Dark energy and repulsive gravity

Over the weekend, Sean Carroll put up a blog post to address common misconceptions about cosmology.  I understood most of his points, but was confused when I saw this one:

Dark energy is not a new force; it’s a new substance. The force causing the universe to accelerate is gravity.

Carroll was referring to the accelerating expansion of the universe.  But gravity causing the acceleration, instead of dark energy?  I asked in a comment, along with at least one other commenter, how this could be so.  Carroll was kind enough to respond to us:

Gravity causes the universe to accelerate because gravity is not always attractive. Roughly speaking, the “source of gravity” is the energy density of a fluid plus three times the pressure of that fluid. Ordinary substances have positive energy and pressure, so gravity attracts. But vacuum energy has negative pressure, equal in size but opposite in sign to its energy. So the net effect is to push things apart.

I had always been under the impression that dark energy was simply the unknown force behind the accelerating expansion, a force I understood to be in opposition to gravity.  However, it appears that dark energy actually affects gravity by causing it, on cosmological scales, to be repulsive, to repel distant parts of the universe apart from each other.

The force behind this appears to be negative pressure.  Pressure, it turns out, is a source of gravity.  Brian Greene in his book, The Fabric of the Cosmos, explains that pressure, in the sense of outward pushing, like what you might find with a coiled spring, is a form of energy, and energy generates gravity.  Negative pressure, such as the tension in a rubber band that wants to contract when it’s stretched out, is energy going in a different direction.  Negative pressure actually has a negative effect on the attractive force of gravity, causing it to be repulsive.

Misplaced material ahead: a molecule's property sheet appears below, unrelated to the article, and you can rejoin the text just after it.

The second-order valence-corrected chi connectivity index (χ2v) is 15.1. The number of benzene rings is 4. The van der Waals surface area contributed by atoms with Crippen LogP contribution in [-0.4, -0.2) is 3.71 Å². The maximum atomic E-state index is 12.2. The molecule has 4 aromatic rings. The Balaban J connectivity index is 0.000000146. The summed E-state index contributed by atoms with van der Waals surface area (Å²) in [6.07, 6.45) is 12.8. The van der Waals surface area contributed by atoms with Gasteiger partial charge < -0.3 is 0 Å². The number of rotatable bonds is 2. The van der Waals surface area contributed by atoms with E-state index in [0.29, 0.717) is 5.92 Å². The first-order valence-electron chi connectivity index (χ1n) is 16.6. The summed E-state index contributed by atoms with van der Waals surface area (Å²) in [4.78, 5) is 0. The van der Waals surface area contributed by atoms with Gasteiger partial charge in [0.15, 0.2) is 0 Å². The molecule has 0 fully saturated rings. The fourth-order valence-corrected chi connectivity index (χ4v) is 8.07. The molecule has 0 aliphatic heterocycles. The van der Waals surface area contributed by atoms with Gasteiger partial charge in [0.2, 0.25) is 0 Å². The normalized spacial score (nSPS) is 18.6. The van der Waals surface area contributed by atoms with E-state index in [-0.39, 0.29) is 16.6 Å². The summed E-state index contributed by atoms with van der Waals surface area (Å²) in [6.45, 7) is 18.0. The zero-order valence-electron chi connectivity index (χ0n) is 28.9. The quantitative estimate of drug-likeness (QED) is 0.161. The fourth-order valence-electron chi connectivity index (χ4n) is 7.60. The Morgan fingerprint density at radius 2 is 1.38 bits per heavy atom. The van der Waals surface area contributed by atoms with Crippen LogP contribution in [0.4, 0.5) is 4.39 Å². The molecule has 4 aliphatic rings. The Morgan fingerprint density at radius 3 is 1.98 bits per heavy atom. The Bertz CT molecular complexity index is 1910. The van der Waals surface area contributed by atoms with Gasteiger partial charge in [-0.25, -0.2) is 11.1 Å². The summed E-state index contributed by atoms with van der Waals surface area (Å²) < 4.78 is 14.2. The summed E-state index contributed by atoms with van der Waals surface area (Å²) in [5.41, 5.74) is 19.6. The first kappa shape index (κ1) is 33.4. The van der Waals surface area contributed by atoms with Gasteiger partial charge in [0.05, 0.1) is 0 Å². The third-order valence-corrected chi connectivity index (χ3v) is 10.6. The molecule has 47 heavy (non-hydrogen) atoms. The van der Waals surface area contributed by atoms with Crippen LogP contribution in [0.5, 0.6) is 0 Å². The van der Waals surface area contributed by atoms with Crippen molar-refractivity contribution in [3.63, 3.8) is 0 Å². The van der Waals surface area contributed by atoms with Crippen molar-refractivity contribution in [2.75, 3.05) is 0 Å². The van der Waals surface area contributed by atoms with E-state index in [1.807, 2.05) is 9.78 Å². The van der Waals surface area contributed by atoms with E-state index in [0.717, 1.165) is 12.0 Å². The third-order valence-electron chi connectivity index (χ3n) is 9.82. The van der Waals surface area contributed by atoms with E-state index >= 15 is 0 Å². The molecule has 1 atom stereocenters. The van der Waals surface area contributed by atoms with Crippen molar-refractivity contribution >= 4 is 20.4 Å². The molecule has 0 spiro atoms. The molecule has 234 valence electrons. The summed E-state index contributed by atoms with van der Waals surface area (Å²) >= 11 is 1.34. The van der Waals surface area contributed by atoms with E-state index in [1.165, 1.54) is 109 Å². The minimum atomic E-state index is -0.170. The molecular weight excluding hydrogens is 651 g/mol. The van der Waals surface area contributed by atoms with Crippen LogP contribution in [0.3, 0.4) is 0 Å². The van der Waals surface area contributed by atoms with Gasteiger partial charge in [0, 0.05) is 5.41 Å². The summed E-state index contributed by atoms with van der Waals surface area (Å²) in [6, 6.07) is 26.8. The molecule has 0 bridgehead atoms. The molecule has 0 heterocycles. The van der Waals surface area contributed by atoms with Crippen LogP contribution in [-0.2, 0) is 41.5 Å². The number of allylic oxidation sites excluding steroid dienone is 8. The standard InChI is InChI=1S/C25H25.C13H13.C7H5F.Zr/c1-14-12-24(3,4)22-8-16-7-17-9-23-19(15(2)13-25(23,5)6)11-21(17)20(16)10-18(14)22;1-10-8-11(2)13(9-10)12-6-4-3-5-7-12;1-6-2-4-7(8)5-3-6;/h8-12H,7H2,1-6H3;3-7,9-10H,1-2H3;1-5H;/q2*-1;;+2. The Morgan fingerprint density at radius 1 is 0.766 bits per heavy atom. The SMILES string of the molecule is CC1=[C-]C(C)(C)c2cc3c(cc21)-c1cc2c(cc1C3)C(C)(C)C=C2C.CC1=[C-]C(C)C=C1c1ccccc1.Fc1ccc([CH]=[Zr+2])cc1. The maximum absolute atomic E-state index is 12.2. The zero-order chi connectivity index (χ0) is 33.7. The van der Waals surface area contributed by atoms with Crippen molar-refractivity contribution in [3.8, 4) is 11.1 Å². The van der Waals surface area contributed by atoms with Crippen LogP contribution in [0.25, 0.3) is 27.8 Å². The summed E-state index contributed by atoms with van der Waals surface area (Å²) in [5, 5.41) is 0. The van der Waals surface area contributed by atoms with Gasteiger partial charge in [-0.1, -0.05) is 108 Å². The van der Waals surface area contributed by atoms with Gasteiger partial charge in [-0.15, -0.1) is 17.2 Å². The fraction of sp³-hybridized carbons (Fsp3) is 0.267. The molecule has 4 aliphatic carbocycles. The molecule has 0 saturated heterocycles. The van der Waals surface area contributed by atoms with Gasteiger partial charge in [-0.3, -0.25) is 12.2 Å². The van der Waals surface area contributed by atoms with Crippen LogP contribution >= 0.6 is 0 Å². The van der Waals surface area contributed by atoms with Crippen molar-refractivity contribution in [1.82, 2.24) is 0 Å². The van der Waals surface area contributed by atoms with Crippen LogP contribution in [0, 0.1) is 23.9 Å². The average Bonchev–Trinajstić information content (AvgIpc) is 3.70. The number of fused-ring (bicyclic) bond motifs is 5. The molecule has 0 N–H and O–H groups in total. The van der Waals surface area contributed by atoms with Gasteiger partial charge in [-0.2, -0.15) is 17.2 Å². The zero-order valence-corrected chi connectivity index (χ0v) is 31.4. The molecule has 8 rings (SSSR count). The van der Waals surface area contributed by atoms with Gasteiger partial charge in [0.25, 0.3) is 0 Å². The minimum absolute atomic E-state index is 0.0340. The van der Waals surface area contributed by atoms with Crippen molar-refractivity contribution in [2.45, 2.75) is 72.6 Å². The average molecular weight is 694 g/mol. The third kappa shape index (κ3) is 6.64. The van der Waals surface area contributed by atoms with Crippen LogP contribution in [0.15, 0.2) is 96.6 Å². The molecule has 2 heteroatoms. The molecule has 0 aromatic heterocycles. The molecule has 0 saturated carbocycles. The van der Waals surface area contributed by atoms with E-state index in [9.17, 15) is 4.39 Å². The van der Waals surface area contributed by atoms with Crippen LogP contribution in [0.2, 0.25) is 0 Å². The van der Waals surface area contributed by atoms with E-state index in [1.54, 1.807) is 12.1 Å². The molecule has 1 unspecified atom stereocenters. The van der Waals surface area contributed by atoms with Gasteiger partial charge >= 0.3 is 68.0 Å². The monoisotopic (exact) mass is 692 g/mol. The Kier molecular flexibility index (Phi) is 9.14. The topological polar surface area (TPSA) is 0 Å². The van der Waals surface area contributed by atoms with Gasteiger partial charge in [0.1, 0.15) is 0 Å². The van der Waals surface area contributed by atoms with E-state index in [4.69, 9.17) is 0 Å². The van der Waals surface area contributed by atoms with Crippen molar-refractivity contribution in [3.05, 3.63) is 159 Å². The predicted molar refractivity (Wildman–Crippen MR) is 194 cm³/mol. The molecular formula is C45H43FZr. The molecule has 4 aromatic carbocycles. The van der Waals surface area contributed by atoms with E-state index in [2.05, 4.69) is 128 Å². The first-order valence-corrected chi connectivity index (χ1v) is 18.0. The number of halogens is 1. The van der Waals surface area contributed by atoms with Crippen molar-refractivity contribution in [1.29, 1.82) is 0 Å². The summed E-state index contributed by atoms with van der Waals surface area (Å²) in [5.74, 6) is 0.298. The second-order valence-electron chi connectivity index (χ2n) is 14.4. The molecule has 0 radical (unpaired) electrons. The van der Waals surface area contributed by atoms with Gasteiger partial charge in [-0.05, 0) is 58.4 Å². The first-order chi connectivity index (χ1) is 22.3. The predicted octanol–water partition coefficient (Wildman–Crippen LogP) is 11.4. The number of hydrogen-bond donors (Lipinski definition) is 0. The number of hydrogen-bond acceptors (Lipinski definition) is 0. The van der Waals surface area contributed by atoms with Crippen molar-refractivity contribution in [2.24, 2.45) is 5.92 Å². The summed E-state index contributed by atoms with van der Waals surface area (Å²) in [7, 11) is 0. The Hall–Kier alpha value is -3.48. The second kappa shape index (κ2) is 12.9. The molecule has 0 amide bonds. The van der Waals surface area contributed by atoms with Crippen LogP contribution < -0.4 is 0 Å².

Albert Einstein understood this when he first formulated his Cosmological Constant to explain why gravity didn’t cause the universe to collapse.  After Edwin Hubble’s discovery that the universe was in fact expanding, Einstein would regard the Cosmological Constant as his greatest blunder.  It’s therefore ironic that several decades later it became useful again with the discovery that the expansion of the universe was actually accelerating.

So gravity can be repulsive, and dark energy, an energy apparently permeating all of space, due to its negative pressure, brings out this repulsive nature.  Many of you who are more knowledgeable about physics no doubt already understood this, but it was a major revelation to me.

I briefly wondered if this might be a way to achieve the anti-gravity capabilities that often show up in science fiction.  But after giving it some thought, no, it wouldn’t.

The problem is that most of what generates the gravity that attracts, say, a flying car, to the Earth is Earth’s overall mass.  In order to overcome this with repulsive gravity, the car would have to generate so much negative pressure that it would cause the car to generate more repulsive gravity than the Earth’s attractive gravity.  Such a force would violently repel everything around it, push the Earth out of its orbit, and probably cause a host of other catastrophes.  Not exactly a practical solution.

Still, this is a fascinating effect and I learned something new!

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23 Responses to Dark energy and repulsive gravity

  1. J.S. Pailly says: